Counting Cows Devotional Thought

When I was a girl growing up in south Alabama, my dad practiced counting cows.

Yep, he had about 75 head–that’s cattle farm terminology for 75 cows and calves– that he counted whenever he drove the tractor down the field road, over the railroad tracks, and through the gate.

Then he would start counting cows.

counting cows devotional thought: Black Angus cow and barn

Black Angus cow.

See, if he was missing one, that could mean that a cow had taken off somewhere to have a baby, or a coyote could have taken one, or any of a dozen other reasons.

Point is, you can bet Dad would be searching for the lost bovine if one went missing!

The Bible has a similar story that Jesus tells in Lk. 15:4 (KJV).

“What man of you, having an hundred sheep, if he lose one of them, doth not leave the ninety and nine in the wilderness, and go after that which is lost, until he find it?”

Jesus says that if a shepherd loses one sheep, he would leave the 99 in search of that one.

That’s how important you are to Jesus! He wants every last one of His children to be saved!

“…Who will have all men to be saved, and to come unto the knowledge of the truth.”(I Timothy 2:4 KJV)

Isn’t it nice that God wants all of us safe in His fold?

counting cows devotional thought: Labrador retriever protecting calf

This calf was deserted by his mom, and our dog took over its care.

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The Ripple Effect — Women Honoring Women

The ripple effect stone

Last night I got to witness the ripple effect in practice at the WEDC Foundation’s 16th annual Women Honoring Women fundraiser in Huntsville.

The title of the event, put on each year in the Von Braun Civic Center by the WEDC Foundation, was “When Perseverance Meets Passion.”

So many ladies out there have the passion to do something wonderful but can’t because of family or financial obligations or lack of adequate education. The WEDC Foundation, a leg of the Women’s Economic Development Council, provides funding for education, professional networking, mentoring, and development programs to help the women achieve their goals.

Alka Bhargav, President of WEDC Foundation Board of Directors, was first to speak, along with Paula Cushman and Jenny Hite.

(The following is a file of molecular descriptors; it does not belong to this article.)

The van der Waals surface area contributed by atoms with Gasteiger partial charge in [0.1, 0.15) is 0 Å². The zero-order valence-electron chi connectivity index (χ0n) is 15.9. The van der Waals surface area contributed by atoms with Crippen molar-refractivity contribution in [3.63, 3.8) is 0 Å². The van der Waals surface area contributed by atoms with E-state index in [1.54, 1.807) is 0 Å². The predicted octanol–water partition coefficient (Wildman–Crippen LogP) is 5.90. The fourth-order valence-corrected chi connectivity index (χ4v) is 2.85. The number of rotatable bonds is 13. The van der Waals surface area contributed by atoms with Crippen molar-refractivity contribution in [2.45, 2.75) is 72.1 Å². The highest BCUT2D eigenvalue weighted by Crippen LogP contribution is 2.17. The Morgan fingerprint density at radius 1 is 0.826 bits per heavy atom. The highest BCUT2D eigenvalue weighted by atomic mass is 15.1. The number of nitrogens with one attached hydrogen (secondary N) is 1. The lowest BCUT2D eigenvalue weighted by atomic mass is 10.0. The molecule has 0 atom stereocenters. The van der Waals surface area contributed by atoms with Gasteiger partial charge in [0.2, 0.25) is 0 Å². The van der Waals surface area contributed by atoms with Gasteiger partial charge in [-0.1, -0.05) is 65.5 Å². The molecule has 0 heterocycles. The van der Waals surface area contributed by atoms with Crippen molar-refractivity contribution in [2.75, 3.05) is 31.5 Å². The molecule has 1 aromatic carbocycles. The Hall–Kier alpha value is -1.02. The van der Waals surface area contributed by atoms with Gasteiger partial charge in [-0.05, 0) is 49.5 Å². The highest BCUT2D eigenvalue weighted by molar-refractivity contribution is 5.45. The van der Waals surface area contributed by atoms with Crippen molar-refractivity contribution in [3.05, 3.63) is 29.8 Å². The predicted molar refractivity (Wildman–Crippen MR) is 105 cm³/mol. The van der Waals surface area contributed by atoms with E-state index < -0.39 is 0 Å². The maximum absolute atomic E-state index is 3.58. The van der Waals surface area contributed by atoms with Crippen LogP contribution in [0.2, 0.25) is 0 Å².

6 amazing women from our community were honored for their contribution to our town: Dr. Jennie Robinson of the Huntsville City Council; Major General (Retired), U.S. Army; Christine Wicks, who established the first Keller William franchise in Huntsville; Dr. Stelia Nash-Stevenson, a published professional for NASA/Marshall Space Flight Center who holds a U.S. patent; Butch Damson, a community volunteer and philanthropist; and Dr. Elizabeth A. Worthey, a Faculty Investigator at the HudsonAlpha Institute and world-renowned scientist.

Floral arrangement from last night.

One of our local news anchors, Demetria McClenton of WAAY31 served as the emcee.

For more photos, you can go to WAAYtv’s site.

Following the 6 honorees, Beth Brooks, Executive Director of the WEDC Foundation, gave a brief address. I was so honored when Ms. Brooks invited me to the WHW event after I did a piece about the event for her in the Madison Living publication. Thank you so much, Ms. Brooks!

Kimberly Oden gave a heart-felt talk about how the WEDC Foundation enabled her to attend Athens State University. With the help of her mentor, Valerie Davis, Kimberly is on her way to receiving a bachelor’s degree in education. Because of the support of people such as the 6 honorees and the mentors of those seeking help through the WEDC Foundation, our community will benefit from Kimberly’s perseverance and passion when she becomes a teacher.

That is the ripple effect!

We were told that the first WHW event had about 60 attendees. Last night, there were around 800 attendees!!! We all got to take home a piece of Pizzelle’s chocolate (Yummmmmmm!!!) and a little black stone as a memento.

On the back of the black stone, written in gold letters, was one word: Ripple

Chocolate from Pizzell’s

#rippleeffect
#whenperseverancemeetspassion
#unstoppable
#womenorganizations
#amazingwomen
#charities

The Million Dollar Band — Marching Band of the University of Alabama

The University of Alabama Million Dollar Band Alumni Weekend.

Shots leading to University of Alabama campus.

Top right: University Boulevard near Moody Music Building.
Bottom right: The Quad, featuring Denny Chimes.